“There is no truth. There is only perception.”Gustave Flaubert.
There’s a Netflix series called “The Fosters”. A family drama about a lesbian couple raising one biological and four adopted children.
One morning, I was reflecting on a recent emotionally charged experience during which I lost my cool. It reminded me of a scene from an episode of The Fosters. It involved drawing a symbol on a piece of paper, placing it in the middle of a table and asking each of the people seated around the table to describe in a single word, what they see.
A very simple yet powerful activity that reminded me of The Blind Men and The Elephant parable. Depending on where you are seated around the table, what you see when you look at the symbol, will be different.
- The first person may see the letter “m”
- The next person may see the letter “e”
- The person after that, the number “3”
- Another person, the letter “w”
- Others may see something else
Of course, they would all be right. From their perspective.
So, what does this have to do with my emotionally charged experience?
It was late one evening after a particularly bad day. A day spent caring for my elderly father, sparring with family over the tiniest issues and dealing with a big box store’s convoluted return policy. Punctuated by the general malaise of Covid isolation and fatigue.
The day was just about to get worse.
We receive a call from a younger acquaintance who is clearly upset about something. As she continued to rant, all I could think about was how far from the truth her claims and accusations were. It was as if our character was being defamed if not, assassinated. We, and especially my wife, did not deserve it.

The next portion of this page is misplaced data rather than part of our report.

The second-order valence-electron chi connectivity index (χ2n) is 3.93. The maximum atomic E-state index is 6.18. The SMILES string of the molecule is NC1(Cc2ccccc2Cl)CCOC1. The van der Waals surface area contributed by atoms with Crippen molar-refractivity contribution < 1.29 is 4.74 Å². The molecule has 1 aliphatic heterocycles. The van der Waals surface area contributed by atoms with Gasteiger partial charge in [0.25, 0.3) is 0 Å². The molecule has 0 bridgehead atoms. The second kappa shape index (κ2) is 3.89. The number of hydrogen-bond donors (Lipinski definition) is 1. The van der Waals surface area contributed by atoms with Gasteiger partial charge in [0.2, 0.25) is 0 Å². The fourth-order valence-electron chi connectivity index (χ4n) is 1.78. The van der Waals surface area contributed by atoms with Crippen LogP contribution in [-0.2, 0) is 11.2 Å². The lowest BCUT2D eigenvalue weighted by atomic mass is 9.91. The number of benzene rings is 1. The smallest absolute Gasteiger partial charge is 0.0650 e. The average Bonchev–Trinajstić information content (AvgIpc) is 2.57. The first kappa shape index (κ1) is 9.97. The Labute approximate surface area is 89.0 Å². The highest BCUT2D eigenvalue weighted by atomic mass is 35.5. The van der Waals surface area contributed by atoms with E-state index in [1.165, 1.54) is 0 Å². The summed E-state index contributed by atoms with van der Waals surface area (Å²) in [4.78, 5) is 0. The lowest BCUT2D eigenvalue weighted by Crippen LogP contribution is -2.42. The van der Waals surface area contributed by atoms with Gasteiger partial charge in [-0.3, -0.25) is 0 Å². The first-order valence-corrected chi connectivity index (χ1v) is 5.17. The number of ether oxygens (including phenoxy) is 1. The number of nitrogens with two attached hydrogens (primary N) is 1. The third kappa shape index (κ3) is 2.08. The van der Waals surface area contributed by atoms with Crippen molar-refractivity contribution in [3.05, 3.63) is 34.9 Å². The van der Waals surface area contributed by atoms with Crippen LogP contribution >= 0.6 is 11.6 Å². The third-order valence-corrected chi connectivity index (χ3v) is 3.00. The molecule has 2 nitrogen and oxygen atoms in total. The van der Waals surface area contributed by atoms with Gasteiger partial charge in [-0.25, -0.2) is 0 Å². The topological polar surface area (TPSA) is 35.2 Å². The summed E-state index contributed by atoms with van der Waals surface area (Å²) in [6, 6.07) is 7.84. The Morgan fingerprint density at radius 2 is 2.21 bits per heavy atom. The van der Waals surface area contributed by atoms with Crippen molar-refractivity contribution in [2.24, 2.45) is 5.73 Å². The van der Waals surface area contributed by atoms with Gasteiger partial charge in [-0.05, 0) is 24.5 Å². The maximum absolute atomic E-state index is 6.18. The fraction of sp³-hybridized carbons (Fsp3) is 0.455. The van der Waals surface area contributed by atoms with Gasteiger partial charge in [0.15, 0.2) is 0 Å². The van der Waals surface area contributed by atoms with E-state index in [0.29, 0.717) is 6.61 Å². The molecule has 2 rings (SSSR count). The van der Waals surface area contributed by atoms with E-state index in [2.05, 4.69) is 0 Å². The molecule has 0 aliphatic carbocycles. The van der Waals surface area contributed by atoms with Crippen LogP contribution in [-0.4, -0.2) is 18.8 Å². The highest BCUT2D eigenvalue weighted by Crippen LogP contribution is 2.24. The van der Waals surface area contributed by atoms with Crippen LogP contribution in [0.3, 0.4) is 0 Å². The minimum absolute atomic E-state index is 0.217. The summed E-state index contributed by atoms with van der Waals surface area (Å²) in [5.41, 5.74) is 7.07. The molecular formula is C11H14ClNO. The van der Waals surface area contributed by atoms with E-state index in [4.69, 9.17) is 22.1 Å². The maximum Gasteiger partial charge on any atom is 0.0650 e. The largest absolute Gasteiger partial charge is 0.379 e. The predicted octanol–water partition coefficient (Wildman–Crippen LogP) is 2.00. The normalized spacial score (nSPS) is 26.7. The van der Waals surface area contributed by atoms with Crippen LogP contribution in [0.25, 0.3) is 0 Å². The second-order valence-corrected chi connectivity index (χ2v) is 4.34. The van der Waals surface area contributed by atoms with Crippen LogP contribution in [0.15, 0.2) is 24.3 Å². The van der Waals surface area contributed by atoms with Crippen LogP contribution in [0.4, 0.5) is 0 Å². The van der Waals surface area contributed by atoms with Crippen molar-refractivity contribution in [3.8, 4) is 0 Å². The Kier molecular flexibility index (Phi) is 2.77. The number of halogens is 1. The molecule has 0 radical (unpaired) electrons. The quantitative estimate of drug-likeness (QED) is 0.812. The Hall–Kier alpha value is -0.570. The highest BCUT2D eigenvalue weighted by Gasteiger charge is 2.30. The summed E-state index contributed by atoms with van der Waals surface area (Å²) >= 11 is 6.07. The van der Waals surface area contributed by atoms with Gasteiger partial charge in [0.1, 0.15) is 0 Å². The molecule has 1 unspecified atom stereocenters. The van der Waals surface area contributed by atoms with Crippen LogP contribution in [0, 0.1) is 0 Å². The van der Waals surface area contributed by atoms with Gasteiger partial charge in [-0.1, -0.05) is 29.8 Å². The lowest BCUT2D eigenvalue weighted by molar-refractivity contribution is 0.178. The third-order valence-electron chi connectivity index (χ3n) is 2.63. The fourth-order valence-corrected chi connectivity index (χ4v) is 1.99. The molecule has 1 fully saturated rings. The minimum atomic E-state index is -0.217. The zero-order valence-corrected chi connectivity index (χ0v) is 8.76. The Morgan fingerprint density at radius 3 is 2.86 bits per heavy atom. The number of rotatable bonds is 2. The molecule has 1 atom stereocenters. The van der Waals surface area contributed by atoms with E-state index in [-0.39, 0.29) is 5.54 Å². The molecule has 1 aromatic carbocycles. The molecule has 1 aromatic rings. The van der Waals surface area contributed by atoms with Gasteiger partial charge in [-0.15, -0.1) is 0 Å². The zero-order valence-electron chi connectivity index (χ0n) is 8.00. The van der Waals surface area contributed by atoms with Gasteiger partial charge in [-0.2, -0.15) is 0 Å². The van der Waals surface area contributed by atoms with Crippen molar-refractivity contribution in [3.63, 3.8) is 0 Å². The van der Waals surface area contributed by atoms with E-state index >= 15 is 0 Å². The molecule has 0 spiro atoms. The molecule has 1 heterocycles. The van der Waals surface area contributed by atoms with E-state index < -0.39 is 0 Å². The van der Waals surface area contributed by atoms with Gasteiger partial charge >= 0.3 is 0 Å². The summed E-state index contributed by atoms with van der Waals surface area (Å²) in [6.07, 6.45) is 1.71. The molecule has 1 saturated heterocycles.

This went back and forth for a while with my wife taking the high road and playing peacekeeper. It felt like a Bay of Pigs standoff filled with innuendo and misdirection. Finally, I had had enough. So, I launched a verbal assault of my own peppered with a few expletives.
Looking back, I realize it was wrong of me to have lost my composure. Being older, I should have heeded my wife’s advice and modelling to be “kinder, wiser and stronger”.
In that moment, no amount of discourse would’ve changed what I vehemently saw as the letter “m” and what she saw equally vehemently, as the number “3”. Just accept both versions of the truth and focus on moving forward.
So, what would I do differently the next time?
- Over-communicate. It was a lack of consistent and inclusive communication that led to the incident in the first place. When we don’t have a shared big picture, we tend to fill in the gaps with our own assumptions.
- Seek first to understand, then to be understood. That’s one of my favourite habits from Stephen Covey’s “The 7 Habits of Highly Effective People”. If I had taken the time to look at the “m” from her side of the table, I would’ve clearly seen the “3”.
Note to self: At the fork in the road, take the high road!